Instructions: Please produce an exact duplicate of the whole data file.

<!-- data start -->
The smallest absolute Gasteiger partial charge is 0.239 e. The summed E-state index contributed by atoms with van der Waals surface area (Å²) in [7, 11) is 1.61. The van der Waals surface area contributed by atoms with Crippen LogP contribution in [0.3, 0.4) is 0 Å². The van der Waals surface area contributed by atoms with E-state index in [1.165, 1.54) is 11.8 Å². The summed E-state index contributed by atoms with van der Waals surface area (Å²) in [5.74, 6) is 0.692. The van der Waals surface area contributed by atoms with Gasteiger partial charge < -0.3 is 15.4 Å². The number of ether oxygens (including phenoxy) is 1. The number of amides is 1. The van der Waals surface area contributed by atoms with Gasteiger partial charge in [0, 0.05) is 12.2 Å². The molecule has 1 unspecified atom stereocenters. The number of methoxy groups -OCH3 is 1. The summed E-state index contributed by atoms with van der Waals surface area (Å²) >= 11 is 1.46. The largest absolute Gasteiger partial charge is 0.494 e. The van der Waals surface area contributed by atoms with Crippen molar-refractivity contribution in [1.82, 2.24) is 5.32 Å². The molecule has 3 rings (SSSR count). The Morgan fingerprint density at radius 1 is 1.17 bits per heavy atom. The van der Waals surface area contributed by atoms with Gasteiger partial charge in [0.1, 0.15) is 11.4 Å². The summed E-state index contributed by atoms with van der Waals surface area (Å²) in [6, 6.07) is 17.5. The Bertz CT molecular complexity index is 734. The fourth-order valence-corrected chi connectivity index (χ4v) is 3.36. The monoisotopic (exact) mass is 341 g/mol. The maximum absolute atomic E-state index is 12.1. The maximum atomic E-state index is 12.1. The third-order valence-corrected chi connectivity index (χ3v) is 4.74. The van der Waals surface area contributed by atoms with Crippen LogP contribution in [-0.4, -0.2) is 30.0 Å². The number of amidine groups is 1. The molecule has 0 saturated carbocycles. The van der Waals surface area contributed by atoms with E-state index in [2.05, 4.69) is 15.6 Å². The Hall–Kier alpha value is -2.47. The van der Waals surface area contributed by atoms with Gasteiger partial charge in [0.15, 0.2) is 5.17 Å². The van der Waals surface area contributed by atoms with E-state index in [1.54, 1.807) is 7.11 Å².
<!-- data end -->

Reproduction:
The smallest absolute Gasteiger partial charge is 0.239 e. The summed E-state index contributed by atoms with van der Waals surface area (Å²) in [7, 11) is 1.61. The van der Waals surface area contributed by atoms with Crippen LogP contribution in [0.3, 0.4) is 0 Å². The van der Waals surface area contributed by atoms with E-state index in [1.165, 1.54) is 11.8 Å². The summed E-state index contributed by atoms with van der Waals surface area (Å²) in [5.74, 6) is 0.692. The van der Waals surface area contributed by atoms with Gasteiger partial charge < -0.3 is 15.4 Å². The number of ether oxygens (including phenoxy) is 1. The number of amides is 1. The van der Waals surface area contributed by atoms with Gasteiger partial charge in [0, 0.05) is 12.2 Å². The molecule has 1 unspecified atom stereocenters. The number of methoxy groups -OCH3 is 1. The summed E-state index contributed by atoms with van der Waals surface area (Å²) >= 11 is 1.46. The largest absolute Gasteiger partial charge is 0.494 e. The van der Waals surface area contributed by atoms with Crippen molar-refractivity contribution in [1.82, 2.24) is 5.32 Å². The molecule has 3 rings (SSSR count). The Morgan fingerprint density at radius 1 is 1.17 bits per heavy atom. The van der Waals surface area contributed by atoms with Gasteiger partial charge in [0.1, 0.15) is 11.4 Å². The summed E-state index contributed by atoms with van der Waals surface area (Å²) in [6, 6.07) is 17.5. The Bertz CT molecular complexity index is 734. The fourth-order valence-corrected chi connectivity index (χ4v) is 3.36. The monoisotopic (exact) mass is 341 g/mol. The maximum absolute atomic E-state index is 12.1. The maximum atomic E-state index is 12.1. The third-order valence-corrected chi connectivity index (χ3v) is 4.74. The van der Waals surface area contributed by atoms with Crippen LogP contribution in [-0.4, -0.2) is 30.0 Å². The number of amidine groups is 1. The molecule has 0 saturated carbocycles. The van der Waals surface area contributed by atoms with E-state index in [2.05, 4.69) is 15.6 Å². The Hall–Kier alpha value is -2.47. The van der Waals surface area contributed by atoms with Gasteiger partial charge in [0.15, 0.2) is 5.17 Å². The van der Waals surface area contributed by atoms with E-state index in [1.54, 1.807) is 7.11 Å².